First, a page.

Earlier this week, I called the office of Delegate Malone of Anne Arundel County. Mr. Malone is sponsoring a bill, HB 560, which would strip the rights of Eastern Shore counties to weigh in on the building of a second Bay Bridge. HB 560 would repeal the rights of Caroline, Cecil, Dorchester, Kent, Queen Anne’s, Somerset, Talbot, Wicomico and Worcester County to approve or veto by majority vote the construction of a toll bridge, toll road or toll highway that crosses the Chesapeake Bay.
To be clear, this Western Shore lawmaker’s bill is designed explicitly to silence the voice of Eastern Shore communities on a matter which would have great impact on their lives and livelihoods. Though Eastern Shore citizens may hold differences of opinion about the proposed new bridge, they deserve the right to communicate these opinions to their elected officials whose votes will decide whether the bridge is built. Mr. Malone wants to take these rights away. This is unacceptable to me as an Eastern Shore citizen—and I called to tell him so.
The staffer who answered the phone confirmed that the bill, in fact, is designed to remove the veto power of Eastern Shore communities in the matter of the proposed new bridge. The staffer also informed me that, as Delegate Malone understands it, Anne Arundel County does not have veto power regarding bridges and toll roads on its side of the bay. During Thursday’s House Environment and Transportation Committee hearing regarding HB 560, Delegate Malone communicated his concern about his community’s lack of voice in this matter and repeatedly explained that taking away veto power from Eastern Shore counties will “level the playing field.”
That our neighbors on the Western Shore find themselves voiceless in the discussion of building a bridge on their side of the bay is shameful, but taking away the voice of any Maryland citizens, especially concerning issues that will deeply impact their communities, is an outrage. It flies in the face of the democratic process and undermines the ability of citizens to affect change in their communities.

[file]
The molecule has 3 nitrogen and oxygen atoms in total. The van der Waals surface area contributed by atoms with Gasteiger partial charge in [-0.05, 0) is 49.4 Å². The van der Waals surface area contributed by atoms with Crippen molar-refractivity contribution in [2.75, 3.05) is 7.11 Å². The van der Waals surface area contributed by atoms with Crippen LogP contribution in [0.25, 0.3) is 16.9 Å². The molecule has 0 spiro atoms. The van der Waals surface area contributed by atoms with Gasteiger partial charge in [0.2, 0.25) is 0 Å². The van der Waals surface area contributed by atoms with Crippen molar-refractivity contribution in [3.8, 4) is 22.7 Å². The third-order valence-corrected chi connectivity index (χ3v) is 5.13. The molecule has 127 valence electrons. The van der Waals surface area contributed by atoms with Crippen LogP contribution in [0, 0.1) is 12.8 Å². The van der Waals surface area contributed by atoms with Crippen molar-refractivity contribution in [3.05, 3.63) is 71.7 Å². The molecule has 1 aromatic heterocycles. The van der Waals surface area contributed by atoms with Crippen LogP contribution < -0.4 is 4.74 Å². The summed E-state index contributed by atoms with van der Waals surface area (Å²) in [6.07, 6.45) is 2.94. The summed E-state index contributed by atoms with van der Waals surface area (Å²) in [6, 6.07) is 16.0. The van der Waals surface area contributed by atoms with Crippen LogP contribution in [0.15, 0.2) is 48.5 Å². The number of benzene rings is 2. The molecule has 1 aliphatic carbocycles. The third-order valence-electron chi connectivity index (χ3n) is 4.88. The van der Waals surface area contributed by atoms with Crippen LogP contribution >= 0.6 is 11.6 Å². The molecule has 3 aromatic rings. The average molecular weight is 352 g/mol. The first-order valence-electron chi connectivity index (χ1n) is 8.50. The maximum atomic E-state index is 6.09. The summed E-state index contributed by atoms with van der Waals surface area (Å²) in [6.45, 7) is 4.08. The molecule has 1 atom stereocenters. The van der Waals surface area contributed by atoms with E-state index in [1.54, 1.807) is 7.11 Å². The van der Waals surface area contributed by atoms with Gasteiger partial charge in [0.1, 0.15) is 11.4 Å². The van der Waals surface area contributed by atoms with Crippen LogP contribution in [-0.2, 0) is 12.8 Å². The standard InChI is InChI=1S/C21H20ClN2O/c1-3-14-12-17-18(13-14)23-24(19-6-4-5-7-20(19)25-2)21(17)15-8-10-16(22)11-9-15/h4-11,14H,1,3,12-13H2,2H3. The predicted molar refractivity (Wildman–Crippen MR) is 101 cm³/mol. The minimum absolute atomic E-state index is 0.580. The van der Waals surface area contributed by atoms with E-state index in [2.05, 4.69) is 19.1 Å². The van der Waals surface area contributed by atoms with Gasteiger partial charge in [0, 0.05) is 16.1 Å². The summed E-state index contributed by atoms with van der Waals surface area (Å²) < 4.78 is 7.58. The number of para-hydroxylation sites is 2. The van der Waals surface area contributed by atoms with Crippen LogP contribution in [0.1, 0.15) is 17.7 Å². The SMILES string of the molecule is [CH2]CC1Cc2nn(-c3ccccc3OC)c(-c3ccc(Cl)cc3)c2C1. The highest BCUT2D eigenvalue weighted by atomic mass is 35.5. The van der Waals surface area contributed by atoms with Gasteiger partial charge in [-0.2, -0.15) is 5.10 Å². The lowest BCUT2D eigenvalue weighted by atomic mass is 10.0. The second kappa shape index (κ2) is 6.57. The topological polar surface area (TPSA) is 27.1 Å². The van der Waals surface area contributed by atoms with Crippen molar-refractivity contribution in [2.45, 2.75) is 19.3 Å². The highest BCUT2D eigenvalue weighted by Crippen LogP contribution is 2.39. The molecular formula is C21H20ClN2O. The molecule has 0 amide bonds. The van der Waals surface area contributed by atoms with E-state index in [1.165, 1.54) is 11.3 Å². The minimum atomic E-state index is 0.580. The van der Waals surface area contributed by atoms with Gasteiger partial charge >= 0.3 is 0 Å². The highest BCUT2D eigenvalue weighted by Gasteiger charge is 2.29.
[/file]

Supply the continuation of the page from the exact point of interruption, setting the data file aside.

If Mr. Malone is truly concerned about his county’s ability to affect change on the Western side of the bay, he should be fighting to win back those rights; instead, he crafted legislation to take away ours. I like to think that we on the Eastern Shore would have stood by him as he fought to regain his constituents’ voices—because in a government of the people, by the people and for the people it is unacceptable for lawmakers to craft legislation that takes away the voice of the people. Apparently, Mr. Malone doesn’t understand the powerful role lawmakers like himself play in protecting and promoting the voice of Maryland citizens.
During the House Committee hearing, Mr. Malone indicated that the current law was written in 1978, shortly after the second span of the existing bridge was built. He speculated that the legislation was written so that the next time a bridge was in the works, Eastern Shore counties would have a say in the matter. Now that we have arrived at the moment this statute was written for, Mr. Malone wants to take away that right. Mr. Malone, I ask you directly—what is the point of crafting legislation to protect the citizens’ voices, only to rip them away at the moment they might exercise that right?
Instead of crafting legislation to silence an entire region of our state, Mr. Malone should join with other Maryland legislators to develop legislation that empowers the voice of local communities, legislation that is deferential to local governments in matters that will dramatically and inextricably impact the lives and livelihoods of their citizens, no matter which side of the bay they live on.
Delegate Malone’s campaign website boasts the slogan “Working to keep Anne Arundel County a great place to live.” If he thinks he’s going to accomplish this by taking away the rights of nine other Maryland counties, he needs to think again.
The video of the MD House Committee hearing about HB 560 can be found on the Maryland General Assembly’s website here.
The author, Raven Bishop, is a resident of Queen Anne’s County and writes on behalf of Kent and Queen Anne’s County Indivisible, a group of concerned citizens from Kent and Queen Anne’s County who have joined together as part of the larger Indivisible movement. More about KQA Indivisible can be found at www.KQAIndivisible.org.
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